In addition to short-term concerns about issues like job losses and the spread of misinformation, artificial intelligence is also coming under increased criticism from those who believe the technology could fundamentally redefine — or even eradicate — humanity.
A new report suggests that Australia’s Office of National Intelligence might be accelerating that process with an investment in research aimed at merging human brain cells with AI.
The intelligence agency and the nation’s Security Discovery Research Grants Program reportedly delivered $600,000 to Monash University and Cortical Labs, where researchers are currently conducting trials.
Adeel Razi, an associate professor at Monash University’s Turner Institute for Brain and Mental Health, is leading the so-called “DishBrain” project, which is described as a “semi-biological computer chip with some 800,000 human and mouse brain cells lab-grown into its electrodes.”
While such a program clearly opens itself up to moral and ethical questions, Razi defends the research, asserting: “This new technology capability in future may eventually surpass the performance of existing, purely silicon-based hardware.”
He claimed that merging AI and human brain cells could represent the next step in technology by forgoing the need for programming and reducing the amount of memory and energy needed to produce new platforms.
“The outcomes of such research would have significant implications across multiple fields such as, but not limited to, planning, robotics, advanced automation, brain-machine interfaces, and drug discovery, giving Australia a significant strategic advantage,” Razi bragged.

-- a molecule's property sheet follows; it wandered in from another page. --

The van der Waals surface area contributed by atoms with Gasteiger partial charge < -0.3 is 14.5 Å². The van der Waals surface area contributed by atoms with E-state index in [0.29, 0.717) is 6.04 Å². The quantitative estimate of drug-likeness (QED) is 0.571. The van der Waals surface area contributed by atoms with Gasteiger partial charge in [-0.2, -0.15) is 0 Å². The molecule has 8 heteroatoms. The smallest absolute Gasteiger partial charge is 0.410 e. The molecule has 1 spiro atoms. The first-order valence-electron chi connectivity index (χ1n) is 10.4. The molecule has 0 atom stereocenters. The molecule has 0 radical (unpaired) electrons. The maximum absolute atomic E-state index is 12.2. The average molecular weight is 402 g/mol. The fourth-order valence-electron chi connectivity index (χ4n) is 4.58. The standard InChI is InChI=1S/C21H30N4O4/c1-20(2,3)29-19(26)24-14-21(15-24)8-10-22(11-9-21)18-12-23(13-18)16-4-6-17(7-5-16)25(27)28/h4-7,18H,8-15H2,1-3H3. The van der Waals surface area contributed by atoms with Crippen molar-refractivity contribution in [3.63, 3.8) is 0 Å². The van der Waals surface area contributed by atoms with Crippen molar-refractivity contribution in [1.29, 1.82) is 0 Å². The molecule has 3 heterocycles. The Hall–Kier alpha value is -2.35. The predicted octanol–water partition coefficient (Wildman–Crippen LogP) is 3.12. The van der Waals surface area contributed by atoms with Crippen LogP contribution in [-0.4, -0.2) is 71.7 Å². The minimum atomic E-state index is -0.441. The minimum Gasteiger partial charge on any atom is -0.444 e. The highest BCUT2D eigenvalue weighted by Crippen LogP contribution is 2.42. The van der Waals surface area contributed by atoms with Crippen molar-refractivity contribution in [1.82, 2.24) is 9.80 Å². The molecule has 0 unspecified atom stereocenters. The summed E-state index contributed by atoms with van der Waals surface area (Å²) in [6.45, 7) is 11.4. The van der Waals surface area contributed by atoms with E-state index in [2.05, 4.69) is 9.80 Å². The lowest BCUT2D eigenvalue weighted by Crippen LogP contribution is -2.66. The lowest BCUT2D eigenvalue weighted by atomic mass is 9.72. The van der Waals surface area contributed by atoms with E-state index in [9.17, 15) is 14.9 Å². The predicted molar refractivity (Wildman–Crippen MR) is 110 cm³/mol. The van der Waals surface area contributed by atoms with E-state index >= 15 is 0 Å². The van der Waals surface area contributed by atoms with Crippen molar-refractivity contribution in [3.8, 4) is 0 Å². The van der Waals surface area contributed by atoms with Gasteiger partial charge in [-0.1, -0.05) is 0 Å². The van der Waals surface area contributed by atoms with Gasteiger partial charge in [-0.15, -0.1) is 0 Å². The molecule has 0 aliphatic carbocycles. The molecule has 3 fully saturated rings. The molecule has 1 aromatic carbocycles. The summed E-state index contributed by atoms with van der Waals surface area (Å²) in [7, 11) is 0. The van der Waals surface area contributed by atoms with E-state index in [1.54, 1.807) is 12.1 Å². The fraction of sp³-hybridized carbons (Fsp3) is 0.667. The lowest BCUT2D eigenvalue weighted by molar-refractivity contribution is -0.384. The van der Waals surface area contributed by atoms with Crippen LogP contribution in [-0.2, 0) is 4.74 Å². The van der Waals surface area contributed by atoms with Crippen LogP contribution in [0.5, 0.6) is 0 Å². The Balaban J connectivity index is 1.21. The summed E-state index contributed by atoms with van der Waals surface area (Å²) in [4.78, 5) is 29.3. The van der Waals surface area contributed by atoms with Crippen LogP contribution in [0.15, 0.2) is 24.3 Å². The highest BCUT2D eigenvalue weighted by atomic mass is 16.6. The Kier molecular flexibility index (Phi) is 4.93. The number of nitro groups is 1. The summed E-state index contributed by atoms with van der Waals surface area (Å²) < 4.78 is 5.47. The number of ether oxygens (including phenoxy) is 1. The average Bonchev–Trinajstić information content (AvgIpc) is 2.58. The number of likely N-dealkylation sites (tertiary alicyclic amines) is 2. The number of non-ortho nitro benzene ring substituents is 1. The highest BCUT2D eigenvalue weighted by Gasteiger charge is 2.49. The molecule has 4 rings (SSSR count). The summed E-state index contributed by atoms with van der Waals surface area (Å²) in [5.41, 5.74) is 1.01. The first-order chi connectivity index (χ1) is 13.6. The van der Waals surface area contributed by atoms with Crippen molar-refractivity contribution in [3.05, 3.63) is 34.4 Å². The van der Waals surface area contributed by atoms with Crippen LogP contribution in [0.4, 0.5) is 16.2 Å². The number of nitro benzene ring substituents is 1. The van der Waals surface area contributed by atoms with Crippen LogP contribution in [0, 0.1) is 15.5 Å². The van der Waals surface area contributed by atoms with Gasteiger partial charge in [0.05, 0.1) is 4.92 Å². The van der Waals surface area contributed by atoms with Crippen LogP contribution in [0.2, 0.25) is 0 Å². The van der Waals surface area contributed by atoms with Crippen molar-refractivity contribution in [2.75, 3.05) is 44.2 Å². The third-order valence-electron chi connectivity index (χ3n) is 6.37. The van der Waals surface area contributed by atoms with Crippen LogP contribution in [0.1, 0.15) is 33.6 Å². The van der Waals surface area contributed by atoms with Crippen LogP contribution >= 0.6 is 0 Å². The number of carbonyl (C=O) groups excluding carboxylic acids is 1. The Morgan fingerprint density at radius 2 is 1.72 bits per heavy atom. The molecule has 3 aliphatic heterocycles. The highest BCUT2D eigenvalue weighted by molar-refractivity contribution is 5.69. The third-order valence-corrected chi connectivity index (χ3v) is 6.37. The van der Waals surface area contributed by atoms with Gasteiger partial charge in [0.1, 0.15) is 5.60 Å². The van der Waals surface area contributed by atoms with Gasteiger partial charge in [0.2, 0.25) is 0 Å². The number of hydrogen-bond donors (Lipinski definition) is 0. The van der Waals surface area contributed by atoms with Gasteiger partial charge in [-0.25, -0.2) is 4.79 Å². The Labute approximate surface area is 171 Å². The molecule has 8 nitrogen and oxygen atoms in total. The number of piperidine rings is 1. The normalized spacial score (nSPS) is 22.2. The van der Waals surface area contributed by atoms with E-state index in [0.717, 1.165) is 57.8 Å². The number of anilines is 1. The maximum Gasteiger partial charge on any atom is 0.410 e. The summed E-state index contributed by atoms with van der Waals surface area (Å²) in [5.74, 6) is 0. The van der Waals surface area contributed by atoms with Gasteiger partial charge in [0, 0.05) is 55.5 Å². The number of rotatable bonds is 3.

He went on to credit the recent grant for allowing his team to “develop better AI machines that replicate the learning capacity of these biological neural networks,” which “will help us scale up the hardware and methods capacity to the point where they will become a viable replacement for in silico computing.”
Thus far, the research team has reportedly been successful in teaching brain cells to play Pong, the classic Atari video game.
Computer chip with built-in human brain tissue gets military funding
Last year, Monash University scientists created the "DishBrain" a semi-biological computer chip with some 800,000 human and mouse brain cells lab-grown into its electrodes. pic.twitter.com/63CSJWZqIE
— Pat Winston (@timelesspat) July 23, 2023
It is worth noting that the other entities — including the U.S. Central Intelligence Agency’s venture capital arm — have previously provided funding for Cortical Labs. Earlier this year, the facility secured a total of $10 million in new grant money.